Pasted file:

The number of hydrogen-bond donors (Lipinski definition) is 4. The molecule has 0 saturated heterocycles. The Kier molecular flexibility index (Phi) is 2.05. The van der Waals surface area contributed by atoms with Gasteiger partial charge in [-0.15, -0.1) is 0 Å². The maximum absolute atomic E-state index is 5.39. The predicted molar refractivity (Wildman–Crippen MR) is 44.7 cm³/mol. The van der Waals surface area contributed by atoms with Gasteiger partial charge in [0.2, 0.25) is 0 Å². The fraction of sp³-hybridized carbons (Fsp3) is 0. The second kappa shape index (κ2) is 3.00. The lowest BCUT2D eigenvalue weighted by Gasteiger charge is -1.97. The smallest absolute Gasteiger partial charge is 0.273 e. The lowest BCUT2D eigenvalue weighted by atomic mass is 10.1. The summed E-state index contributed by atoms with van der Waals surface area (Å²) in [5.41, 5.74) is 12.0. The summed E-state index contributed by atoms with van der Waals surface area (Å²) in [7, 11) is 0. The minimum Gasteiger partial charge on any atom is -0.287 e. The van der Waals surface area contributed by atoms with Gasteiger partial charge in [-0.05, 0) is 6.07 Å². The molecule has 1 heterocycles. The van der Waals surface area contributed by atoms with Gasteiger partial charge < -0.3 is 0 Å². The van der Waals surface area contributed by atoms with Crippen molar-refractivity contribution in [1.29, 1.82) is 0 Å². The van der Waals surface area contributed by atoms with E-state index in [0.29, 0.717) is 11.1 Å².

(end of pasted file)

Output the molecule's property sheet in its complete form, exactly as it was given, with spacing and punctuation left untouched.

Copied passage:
The number of hydrogen-bond donors (Lipinski definition) is 4. The molecule has 0 saturated heterocycles. The Kier molecular flexibility index (Phi) is 2.05. The van der Waals surface area contributed by atoms with Gasteiger partial charge in [-0.15, -0.1) is 0 Å². The maximum absolute atomic E-state index is 5.39. The predicted molar refractivity (Wildman–Crippen MR) is 44.7 cm³/mol. The van der Waals surface area contributed by atoms with Gasteiger partial charge in [0.2, 0.25) is 0 Å². The fraction of sp³-hybridized carbons (Fsp3) is 0. The second kappa shape index (κ2) is 3.00. The lowest BCUT2D eigenvalue weighted by Gasteiger charge is -1.97. The smallest absolute Gasteiger partial charge is 0.273 e. The lowest BCUT2D eigenvalue weighted by atomic mass is 10.1. The summed E-state index contributed by atoms with van der Waals surface area (Å²) in [5.41, 5.74) is 12.0. The summed E-state index contributed by atoms with van der Waals surface area (Å²) in [7, 11) is 0. The minimum Gasteiger partial charge on any atom is -0.287 e. The van der Waals surface area contributed by atoms with Gasteiger partial charge in [-0.05, 0) is 6.07 Å². The molecule has 1 heterocycles. The van der Waals surface area contributed by atoms with Gasteiger partial charge < -0.3 is 0 Å². The van der Waals surface area contributed by atoms with Crippen molar-refractivity contribution in [1.29, 1.82) is 0 Å². The van der Waals surface area contributed by atoms with E-state index in [0.29, 0.717) is 11.1 Å².